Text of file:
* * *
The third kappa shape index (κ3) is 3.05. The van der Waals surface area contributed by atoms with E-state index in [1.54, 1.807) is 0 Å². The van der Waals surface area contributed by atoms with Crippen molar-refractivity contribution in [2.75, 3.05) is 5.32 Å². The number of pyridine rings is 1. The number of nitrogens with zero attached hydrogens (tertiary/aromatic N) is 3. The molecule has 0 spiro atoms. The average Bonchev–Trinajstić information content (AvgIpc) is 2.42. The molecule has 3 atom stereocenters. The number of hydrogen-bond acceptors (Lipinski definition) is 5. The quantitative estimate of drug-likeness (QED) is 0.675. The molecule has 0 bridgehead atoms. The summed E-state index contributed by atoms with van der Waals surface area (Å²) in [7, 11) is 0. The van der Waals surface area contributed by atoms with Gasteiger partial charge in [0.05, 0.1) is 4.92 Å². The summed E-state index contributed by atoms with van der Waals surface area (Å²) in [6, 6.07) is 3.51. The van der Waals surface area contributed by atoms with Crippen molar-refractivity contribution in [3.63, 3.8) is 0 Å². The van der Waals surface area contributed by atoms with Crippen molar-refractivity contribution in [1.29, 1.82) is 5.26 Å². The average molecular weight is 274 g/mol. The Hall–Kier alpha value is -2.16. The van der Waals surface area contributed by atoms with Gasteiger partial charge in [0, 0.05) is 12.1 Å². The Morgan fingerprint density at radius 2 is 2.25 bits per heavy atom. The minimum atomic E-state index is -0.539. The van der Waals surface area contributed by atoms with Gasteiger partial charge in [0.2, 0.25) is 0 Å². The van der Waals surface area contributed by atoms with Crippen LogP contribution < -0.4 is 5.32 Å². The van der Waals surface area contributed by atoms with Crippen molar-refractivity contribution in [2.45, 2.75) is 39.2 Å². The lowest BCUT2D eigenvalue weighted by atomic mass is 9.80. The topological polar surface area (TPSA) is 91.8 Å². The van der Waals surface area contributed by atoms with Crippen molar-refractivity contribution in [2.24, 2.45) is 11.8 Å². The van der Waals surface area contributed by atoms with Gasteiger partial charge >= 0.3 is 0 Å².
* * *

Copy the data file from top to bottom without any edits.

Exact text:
The third kappa shape index (κ3) is 3.05. The van der Waals surface area contributed by atoms with E-state index in [1.54, 1.807) is 0 Å². The van der Waals surface area contributed by atoms with Crippen molar-refractivity contribution in [2.75, 3.05) is 5.32 Å². The number of pyridine rings is 1. The number of nitrogens with zero attached hydrogens (tertiary/aromatic N) is 3. The molecule has 0 spiro atoms. The average Bonchev–Trinajstić information content (AvgIpc) is 2.42. The molecule has 3 atom stereocenters. The number of hydrogen-bond acceptors (Lipinski definition) is 5. The quantitative estimate of drug-likeness (QED) is 0.675. The molecule has 0 bridgehead atoms. The summed E-state index contributed by atoms with van der Waals surface area (Å²) in [7, 11) is 0. The van der Waals surface area contributed by atoms with Gasteiger partial charge in [0.05, 0.1) is 4.92 Å². The summed E-state index contributed by atoms with van der Waals surface area (Å²) in [6, 6.07) is 3.51. The van der Waals surface area contributed by atoms with Crippen molar-refractivity contribution in [3.63, 3.8) is 0 Å². The van der Waals surface area contributed by atoms with Crippen molar-refractivity contribution in [1.29, 1.82) is 5.26 Å². The average molecular weight is 274 g/mol. The Hall–Kier alpha value is -2.16. The van der Waals surface area contributed by atoms with Gasteiger partial charge in [0, 0.05) is 12.1 Å². The Morgan fingerprint density at radius 2 is 2.25 bits per heavy atom. The minimum atomic E-state index is -0.539. The van der Waals surface area contributed by atoms with Gasteiger partial charge in [0.2, 0.25) is 0 Å². The van der Waals surface area contributed by atoms with Crippen LogP contribution < -0.4 is 5.32 Å². The van der Waals surface area contributed by atoms with Crippen molar-refractivity contribution in [2.45, 2.75) is 39.2 Å². The lowest BCUT2D eigenvalue weighted by atomic mass is 9.80. The topological polar surface area (TPSA) is 91.8 Å². The van der Waals surface area contributed by atoms with Crippen molar-refractivity contribution in [2.24, 2.45) is 11.8 Å². The van der Waals surface area contributed by atoms with Gasteiger partial charge >= 0.3 is 0 Å².